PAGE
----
The U.S. House passed a bill Thursday sponsored by Rep. Erik Paulsen, R-Minn., to prevent welfare recipients from getting access to their benefits at strip clubs, liquor stores and casinos.
The U.S. Senate Agriculture Committee -- and some farmers -- are pressing officials from MF Global Corporation to try to explain what's become of the money it is holding for farmers around the country.
Vote in Congress on a new bridge over the St. Croix River may not come this year.
A bill to close a loophole that allows members of Congress to use inside information to trade in stocks had been picking up steam, but has now hit a roadblock.
Lawyers for Minnesota's Mayo Clinic will appear before the U.S. Supreme Court to argue that patents underlying a blood test are too broad and inhibit doctors from treating patients. In a case that could have big implications for patent law, the high court will weigh whether Mayo infringed upon a patent held by Prometheus Labs San Diego.
A federal program that helps low income families pay their heating bill is coming under intense budget pressure.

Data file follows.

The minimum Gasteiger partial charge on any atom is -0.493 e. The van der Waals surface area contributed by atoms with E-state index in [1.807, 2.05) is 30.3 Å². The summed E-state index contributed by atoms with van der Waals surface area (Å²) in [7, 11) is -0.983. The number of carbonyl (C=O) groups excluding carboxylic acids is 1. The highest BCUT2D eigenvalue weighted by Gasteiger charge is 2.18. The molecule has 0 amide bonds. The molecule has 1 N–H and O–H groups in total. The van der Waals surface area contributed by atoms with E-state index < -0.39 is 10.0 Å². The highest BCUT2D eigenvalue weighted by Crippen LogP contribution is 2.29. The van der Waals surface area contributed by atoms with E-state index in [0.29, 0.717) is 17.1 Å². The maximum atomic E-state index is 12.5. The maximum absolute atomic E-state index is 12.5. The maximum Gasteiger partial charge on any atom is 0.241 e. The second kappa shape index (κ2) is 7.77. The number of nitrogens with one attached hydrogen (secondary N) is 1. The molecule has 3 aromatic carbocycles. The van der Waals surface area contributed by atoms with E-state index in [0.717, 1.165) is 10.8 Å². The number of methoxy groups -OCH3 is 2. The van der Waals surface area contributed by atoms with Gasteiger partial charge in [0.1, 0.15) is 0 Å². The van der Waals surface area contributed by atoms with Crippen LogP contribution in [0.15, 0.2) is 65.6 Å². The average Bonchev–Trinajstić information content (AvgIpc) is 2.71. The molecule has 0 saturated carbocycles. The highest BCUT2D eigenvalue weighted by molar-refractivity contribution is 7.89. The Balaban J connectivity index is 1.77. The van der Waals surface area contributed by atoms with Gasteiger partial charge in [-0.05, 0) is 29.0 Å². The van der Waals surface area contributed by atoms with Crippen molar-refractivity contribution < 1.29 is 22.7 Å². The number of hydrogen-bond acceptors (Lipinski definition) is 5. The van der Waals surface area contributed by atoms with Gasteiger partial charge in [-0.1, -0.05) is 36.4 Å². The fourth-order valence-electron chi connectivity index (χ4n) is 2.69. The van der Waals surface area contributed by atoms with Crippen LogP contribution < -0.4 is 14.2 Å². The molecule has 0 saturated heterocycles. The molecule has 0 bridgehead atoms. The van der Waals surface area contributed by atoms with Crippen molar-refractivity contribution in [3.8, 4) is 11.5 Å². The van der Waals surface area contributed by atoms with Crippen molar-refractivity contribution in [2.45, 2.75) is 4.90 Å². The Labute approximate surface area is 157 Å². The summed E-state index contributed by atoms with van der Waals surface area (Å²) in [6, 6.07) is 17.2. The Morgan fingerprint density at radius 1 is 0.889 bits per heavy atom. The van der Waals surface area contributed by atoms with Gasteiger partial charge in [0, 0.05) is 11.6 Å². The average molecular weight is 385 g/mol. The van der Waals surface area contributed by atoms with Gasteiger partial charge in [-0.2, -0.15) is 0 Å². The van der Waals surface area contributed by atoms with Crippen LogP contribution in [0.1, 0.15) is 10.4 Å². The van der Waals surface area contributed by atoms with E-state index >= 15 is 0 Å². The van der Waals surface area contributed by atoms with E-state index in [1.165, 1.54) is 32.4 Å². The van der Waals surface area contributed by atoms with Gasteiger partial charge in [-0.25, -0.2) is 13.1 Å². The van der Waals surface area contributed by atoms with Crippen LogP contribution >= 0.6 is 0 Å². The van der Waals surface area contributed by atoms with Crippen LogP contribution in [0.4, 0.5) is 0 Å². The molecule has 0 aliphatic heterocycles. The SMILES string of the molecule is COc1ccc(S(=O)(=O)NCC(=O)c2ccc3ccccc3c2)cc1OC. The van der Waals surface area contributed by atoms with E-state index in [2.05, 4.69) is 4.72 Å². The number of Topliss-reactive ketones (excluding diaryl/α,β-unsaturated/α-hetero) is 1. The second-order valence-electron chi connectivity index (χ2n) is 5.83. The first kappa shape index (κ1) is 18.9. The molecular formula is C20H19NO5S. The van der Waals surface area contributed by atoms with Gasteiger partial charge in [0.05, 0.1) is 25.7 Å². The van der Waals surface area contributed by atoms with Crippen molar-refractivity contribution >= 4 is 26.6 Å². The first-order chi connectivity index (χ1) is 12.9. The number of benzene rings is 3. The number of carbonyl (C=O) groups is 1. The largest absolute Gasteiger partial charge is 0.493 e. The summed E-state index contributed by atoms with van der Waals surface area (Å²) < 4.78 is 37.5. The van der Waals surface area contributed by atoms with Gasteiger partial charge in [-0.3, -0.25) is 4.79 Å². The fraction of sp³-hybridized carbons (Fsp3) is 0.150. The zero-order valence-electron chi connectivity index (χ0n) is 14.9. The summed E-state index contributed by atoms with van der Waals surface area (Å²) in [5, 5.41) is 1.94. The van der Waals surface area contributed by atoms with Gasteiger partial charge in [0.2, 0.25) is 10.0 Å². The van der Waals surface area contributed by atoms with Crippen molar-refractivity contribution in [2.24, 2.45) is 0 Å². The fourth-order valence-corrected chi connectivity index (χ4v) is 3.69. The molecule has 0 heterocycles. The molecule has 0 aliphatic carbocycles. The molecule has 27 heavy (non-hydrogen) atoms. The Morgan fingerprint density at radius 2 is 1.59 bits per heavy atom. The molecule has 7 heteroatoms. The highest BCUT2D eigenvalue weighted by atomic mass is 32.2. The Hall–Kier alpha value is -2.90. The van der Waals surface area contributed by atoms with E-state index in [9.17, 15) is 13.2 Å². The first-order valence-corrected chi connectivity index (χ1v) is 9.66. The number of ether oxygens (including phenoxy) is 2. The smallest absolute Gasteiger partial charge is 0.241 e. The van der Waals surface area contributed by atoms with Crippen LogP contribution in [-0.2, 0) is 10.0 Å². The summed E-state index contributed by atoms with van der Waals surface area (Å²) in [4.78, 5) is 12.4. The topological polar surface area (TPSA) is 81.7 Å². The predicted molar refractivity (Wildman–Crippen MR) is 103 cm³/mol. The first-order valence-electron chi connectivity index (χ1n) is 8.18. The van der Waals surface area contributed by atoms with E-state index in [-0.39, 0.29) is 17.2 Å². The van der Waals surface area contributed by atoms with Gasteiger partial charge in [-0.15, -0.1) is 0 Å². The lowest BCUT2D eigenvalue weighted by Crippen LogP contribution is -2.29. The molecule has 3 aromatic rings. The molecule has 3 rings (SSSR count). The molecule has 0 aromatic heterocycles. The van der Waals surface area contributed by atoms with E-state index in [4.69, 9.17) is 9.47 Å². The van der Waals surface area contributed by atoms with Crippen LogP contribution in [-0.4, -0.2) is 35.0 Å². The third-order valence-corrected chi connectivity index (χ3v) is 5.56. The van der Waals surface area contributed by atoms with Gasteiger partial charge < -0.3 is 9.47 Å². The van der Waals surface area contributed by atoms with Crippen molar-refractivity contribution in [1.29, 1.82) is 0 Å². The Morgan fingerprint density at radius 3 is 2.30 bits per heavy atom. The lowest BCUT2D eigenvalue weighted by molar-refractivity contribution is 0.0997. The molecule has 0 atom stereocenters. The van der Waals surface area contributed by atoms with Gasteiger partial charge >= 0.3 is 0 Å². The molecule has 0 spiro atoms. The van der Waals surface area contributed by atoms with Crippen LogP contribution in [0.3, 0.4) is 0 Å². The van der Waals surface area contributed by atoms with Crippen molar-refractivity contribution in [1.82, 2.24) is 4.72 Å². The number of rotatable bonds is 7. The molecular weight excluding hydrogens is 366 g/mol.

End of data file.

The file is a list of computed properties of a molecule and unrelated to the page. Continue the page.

Some budget analysts say Minnesota may now fare better than other states compared to how the state would have been treated by a budget agreement.
Congress agreed this week to continue counting the tomato sauce on pizza as a serving of vegetables for school lunches. Schwan Food Co. was at the heart of the lobbying battle and convinced several Minnesota lawmakers to follow its lead.
Ordinarily Congress - let alone Cabinet members - wouldn't get involved in whether or not to build a bridge between two states. But everything about finding a replacement for the aging Stillwater lift bridge is complicated.
A key Congressional opponent of a proposed new four-lane bridge to be built in Stillwater plans to try to scale it back.
After a report on "60 Minutes" this weekend about members of Congress trading stock based on information they learn from their jobs, support for a bill sponsored by Minnesota Democrat Rep. Tim Walz is growing.
The US House of Representatives will soon take up legislation that would roll back new rules issued by the National Labor Relations Board.
The U.S. Senate Judiciary Committee has approved a bill that would repeal much of the 1996 Defense of Marriage Act.
The U.S. House of Representatives is expected next week to vote on a bill that would require states to recognize concealed weapons permits issued in other states.
Many reports indicate that direct payments to farmers will be axed but a new revenue support program will replace it.